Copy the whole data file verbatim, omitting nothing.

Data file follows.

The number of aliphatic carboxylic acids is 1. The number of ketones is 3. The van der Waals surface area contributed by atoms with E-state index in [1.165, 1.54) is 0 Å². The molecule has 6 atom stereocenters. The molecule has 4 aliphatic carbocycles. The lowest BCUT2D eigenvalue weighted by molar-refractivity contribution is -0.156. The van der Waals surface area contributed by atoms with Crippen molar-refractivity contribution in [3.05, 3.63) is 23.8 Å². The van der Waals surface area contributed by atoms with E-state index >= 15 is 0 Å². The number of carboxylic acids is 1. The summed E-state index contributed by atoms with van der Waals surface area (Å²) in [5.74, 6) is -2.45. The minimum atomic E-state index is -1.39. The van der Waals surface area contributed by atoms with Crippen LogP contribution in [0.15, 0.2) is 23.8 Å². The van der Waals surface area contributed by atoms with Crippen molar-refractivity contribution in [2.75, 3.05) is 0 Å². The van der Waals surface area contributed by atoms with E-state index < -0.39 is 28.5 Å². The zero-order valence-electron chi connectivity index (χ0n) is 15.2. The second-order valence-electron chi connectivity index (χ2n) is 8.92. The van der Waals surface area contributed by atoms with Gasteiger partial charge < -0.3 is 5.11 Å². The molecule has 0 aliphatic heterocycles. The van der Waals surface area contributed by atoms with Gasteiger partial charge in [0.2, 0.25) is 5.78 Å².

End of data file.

The number of aliphatic carboxylic acids is 1. The number of ketones is 3. The van der Waals surface area contributed by atoms with E-state index in [1.165, 1.54) is 0 Å². The molecule has 6 atom stereocenters. The molecule has 4 aliphatic carbocycles. The lowest BCUT2D eigenvalue weighted by molar-refractivity contribution is -0.156. The van der Waals surface area contributed by atoms with Crippen molar-refractivity contribution in [3.05, 3.63) is 23.8 Å². The van der Waals surface area contributed by atoms with E-state index >= 15 is 0 Å². The number of carboxylic acids is 1. The summed E-state index contributed by atoms with van der Waals surface area (Å²) in [5.74, 6) is -2.45. The minimum atomic E-state index is -1.39. The van der Waals surface area contributed by atoms with Crippen LogP contribution in [0.15, 0.2) is 23.8 Å². The van der Waals surface area contributed by atoms with Crippen molar-refractivity contribution in [2.75, 3.05) is 0 Å². The van der Waals surface area contributed by atoms with E-state index < -0.39 is 28.5 Å². The zero-order valence-electron chi connectivity index (χ0n) is 15.2. The second-order valence-electron chi connectivity index (χ2n) is 8.92. The van der Waals surface area contributed by atoms with Gasteiger partial charge < -0.3 is 5.11 Å². The molecule has 0 aliphatic heterocycles. The van der Waals surface area contributed by atoms with Gasteiger partial charge in [0.2, 0.25) is 5.78 Å².